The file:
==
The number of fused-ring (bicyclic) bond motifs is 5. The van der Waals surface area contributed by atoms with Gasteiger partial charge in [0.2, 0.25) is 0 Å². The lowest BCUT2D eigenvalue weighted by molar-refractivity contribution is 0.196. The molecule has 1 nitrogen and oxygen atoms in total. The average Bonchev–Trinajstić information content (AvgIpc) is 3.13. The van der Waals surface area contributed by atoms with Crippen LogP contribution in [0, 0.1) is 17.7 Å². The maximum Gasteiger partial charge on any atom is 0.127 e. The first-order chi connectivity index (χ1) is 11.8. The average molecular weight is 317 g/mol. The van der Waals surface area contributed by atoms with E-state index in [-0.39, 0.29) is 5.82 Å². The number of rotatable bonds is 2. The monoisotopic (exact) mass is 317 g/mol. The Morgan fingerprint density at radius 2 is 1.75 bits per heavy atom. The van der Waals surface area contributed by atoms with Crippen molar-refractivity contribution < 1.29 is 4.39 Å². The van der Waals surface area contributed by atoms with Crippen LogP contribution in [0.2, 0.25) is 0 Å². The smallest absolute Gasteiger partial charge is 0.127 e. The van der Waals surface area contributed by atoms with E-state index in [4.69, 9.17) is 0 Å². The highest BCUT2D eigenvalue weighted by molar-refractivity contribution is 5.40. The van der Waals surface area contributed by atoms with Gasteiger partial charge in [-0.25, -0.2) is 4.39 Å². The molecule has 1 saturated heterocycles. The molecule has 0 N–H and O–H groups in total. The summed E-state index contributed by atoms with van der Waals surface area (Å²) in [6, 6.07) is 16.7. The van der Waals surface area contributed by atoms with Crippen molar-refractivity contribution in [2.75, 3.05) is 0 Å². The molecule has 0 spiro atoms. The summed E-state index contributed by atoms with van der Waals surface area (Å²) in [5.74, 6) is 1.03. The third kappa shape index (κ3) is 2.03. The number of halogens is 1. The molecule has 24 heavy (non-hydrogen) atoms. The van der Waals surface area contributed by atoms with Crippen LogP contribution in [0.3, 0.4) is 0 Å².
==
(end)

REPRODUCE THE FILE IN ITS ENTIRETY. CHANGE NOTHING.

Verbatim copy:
The number of fused-ring (bicyclic) bond motifs is 5. The van der Waals surface area contributed by atoms with Gasteiger partial charge in [0.2, 0.25) is 0 Å². The lowest BCUT2D eigenvalue weighted by molar-refractivity contribution is 0.196. The molecule has 1 nitrogen and oxygen atoms in total. The average Bonchev–Trinajstić information content (AvgIpc) is 3.13. The van der Waals surface area contributed by atoms with Crippen LogP contribution in [0, 0.1) is 17.7 Å². The maximum Gasteiger partial charge on any atom is 0.127 e. The first-order chi connectivity index (χ1) is 11.8. The average molecular weight is 317 g/mol. The van der Waals surface area contributed by atoms with E-state index in [-0.39, 0.29) is 5.82 Å². The number of rotatable bonds is 2. The monoisotopic (exact) mass is 317 g/mol. The Morgan fingerprint density at radius 2 is 1.75 bits per heavy atom. The van der Waals surface area contributed by atoms with Crippen molar-refractivity contribution < 1.29 is 4.39 Å². The van der Waals surface area contributed by atoms with Crippen LogP contribution in [0.2, 0.25) is 0 Å². The smallest absolute Gasteiger partial charge is 0.127 e. The van der Waals surface area contributed by atoms with E-state index in [4.69, 9.17) is 0 Å². The highest BCUT2D eigenvalue weighted by molar-refractivity contribution is 5.40. The van der Waals surface area contributed by atoms with Gasteiger partial charge in [-0.25, -0.2) is 4.39 Å². The molecule has 1 saturated heterocycles. The molecule has 0 N–H and O–H groups in total. The summed E-state index contributed by atoms with van der Waals surface area (Å²) in [6, 6.07) is 16.7. The van der Waals surface area contributed by atoms with Crippen molar-refractivity contribution in [2.75, 3.05) is 0 Å². The molecule has 0 spiro atoms. The summed E-state index contributed by atoms with van der Waals surface area (Å²) in [5.74, 6) is 1.03. The third kappa shape index (κ3) is 2.03. The number of halogens is 1. The molecule has 24 heavy (non-hydrogen) atoms. The van der Waals surface area contributed by atoms with Crippen LogP contribution in [0.3, 0.4) is 0 Å².